Why Bayonetta and Vanquish is the perfect isolation bundle for action-loving gamers

Bayonetta

Two games I never finished have been repackaged, remastered and released as a solid double package.

Don’t get me wrong, I enjoyed the hell out of my brief time with both Bayonetta (2009) and Vanquish (2010) but it was at a point in my life when video games ebbed out of my radar for a good 2-3 years.

This is the kind of remaster I love the most. When forgotten (to me, anyway) heroes resurface, kicking you in the teeth for even daring to underestimate them, and giving me a second wind. And though the twin package was released before this whole messy COVID-19 situation, it’s clear that this is one of the most valuable releases for isolation right now.

Why? Well most obviously is the fact that you get two full games for (less than) the price of one. The other has a lot to do with just how immersive these titles are. They don’t have the hyper-realism of modern AAA releases, but they’ve been touched up just enough to complement the wall-to-wall, more-is-more action to truly absorb. And that’s going to be important over these next few months; playing through gaming worlds that suck up your attention while the actual world you’re living in right now is in tremendous pain.

For those who have played through both before, this bundle sparks a bit of a friendly debate on which title was actually the best. Bayonetta has obviously gotten more attention over the years, thanks to its unique tone and (superior) sequel, but the no-fuss muscle of Vanquish wins me over every time.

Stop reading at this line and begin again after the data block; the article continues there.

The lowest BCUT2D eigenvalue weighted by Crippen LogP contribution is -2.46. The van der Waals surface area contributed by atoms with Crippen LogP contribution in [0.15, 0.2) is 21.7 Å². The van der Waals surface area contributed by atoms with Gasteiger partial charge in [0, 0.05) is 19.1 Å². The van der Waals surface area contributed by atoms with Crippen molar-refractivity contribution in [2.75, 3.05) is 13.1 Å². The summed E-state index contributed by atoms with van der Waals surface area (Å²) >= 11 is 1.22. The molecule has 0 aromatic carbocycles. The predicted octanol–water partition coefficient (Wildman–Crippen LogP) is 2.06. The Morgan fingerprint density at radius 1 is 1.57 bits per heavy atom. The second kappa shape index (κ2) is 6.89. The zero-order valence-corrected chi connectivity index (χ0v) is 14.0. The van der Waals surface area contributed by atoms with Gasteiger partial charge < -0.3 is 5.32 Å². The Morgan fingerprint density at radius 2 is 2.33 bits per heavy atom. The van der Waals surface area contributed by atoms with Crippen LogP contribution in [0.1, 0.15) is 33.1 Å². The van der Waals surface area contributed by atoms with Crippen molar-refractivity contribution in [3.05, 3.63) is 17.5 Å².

The juxtaposition between both is played well by PlatinumGames. Vanquish, a futuristic third-person shooter, offsets the eccentric acrobatics of Bayonetta, which is better described as a highly effective beat ’em up in the same vein of Devil May Cry. Ones brims with personality and a relentlessly gorgeous soundtrack, the other furrows its brow and pits you up against tough-as-nails giant robots.

Both are challenging, brutal and are defined by their considerable speed. Three very important qualities when we’re talking about the high level of immersion. Across both, speedy and heavy gameplay has been lifted for modern console gaming, playable at 60fps in 1080p on the PS4 and Xbox One (4K if you’ve got a PS4 Pro or Xbox One X). The action is fluid and the cut-scenes are impressive. If you’ve played neither, this very affordable purchase is a no-brainer.

Unlike most bundles, collectors may be left wanting a bit more as there’s no extras included. No documentaries or concept art. That’s a bit disappointing for those who are already members of the cult following each game has built individually, but luckily the gameplay more than makes up for that.

I’m definitely not complaining, getting to re-visit two games I’m now slapping myself for not finishing in their original forms. Being able to play those with a hefty visual upgrade certainly helps as well, making all that dense action run without issue so I can forget about all this real-world nastiness for awhile.

FOUR STARS (OUT OF FIVE)

Highlights: Two games, less than the price of one; great for distracting myself from COVID-19 news; fluid fast-paced action; great juxtaposition between two cult hits; both have great replay value.
Lowlights: Missed opportunity not including extras for fans; while the graphics have been updated, models could have been worked on a bit more.
Developer: PlatinumGames
Publisher: Sega
Platforms: Playstation 4; Xbox One
Availability: Now / $59.95 AUD

Chris Singh

Chris Singh is the Deputy Editor of the AU review and a freelance travel writer. You can reach him on Instagram by following @chrisdsingh.

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